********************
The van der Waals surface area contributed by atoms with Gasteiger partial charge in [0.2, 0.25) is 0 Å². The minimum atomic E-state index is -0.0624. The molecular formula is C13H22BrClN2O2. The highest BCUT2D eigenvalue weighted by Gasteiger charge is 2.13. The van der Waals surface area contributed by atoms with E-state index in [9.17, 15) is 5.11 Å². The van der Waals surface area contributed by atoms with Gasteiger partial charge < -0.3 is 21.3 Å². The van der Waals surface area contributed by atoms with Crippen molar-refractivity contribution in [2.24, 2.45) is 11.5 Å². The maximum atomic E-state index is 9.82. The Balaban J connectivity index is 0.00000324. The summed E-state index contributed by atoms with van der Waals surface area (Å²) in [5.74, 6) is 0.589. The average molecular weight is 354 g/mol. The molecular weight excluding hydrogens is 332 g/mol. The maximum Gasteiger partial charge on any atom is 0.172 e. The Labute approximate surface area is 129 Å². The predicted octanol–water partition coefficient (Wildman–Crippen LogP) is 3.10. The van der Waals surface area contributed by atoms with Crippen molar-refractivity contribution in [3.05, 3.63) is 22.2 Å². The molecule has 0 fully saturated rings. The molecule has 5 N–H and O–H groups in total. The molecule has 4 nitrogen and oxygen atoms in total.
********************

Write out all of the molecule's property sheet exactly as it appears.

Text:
The van der Waals surface area contributed by atoms with Gasteiger partial charge in [0.2, 0.25) is 0 Å². The minimum atomic E-state index is -0.0624. The molecular formula is C13H22BrClN2O2. The highest BCUT2D eigenvalue weighted by Gasteiger charge is 2.13. The van der Waals surface area contributed by atoms with E-state index in [9.17, 15) is 5.11 Å². The van der Waals surface area contributed by atoms with Gasteiger partial charge < -0.3 is 21.3 Å². The van der Waals surface area contributed by atoms with Crippen molar-refractivity contribution in [2.24, 2.45) is 11.5 Å². The maximum atomic E-state index is 9.82. The Balaban J connectivity index is 0.00000324. The summed E-state index contributed by atoms with van der Waals surface area (Å²) in [5.74, 6) is 0.589. The average molecular weight is 354 g/mol. The molecular weight excluding hydrogens is 332 g/mol. The maximum Gasteiger partial charge on any atom is 0.172 e. The Labute approximate surface area is 129 Å². The predicted octanol–water partition coefficient (Wildman–Crippen LogP) is 3.10. The van der Waals surface area contributed by atoms with Crippen molar-refractivity contribution in [3.05, 3.63) is 22.2 Å². The molecule has 0 fully saturated rings. The molecule has 5 N–H and O–H groups in total. The molecule has 4 nitrogen and oxygen atoms in total.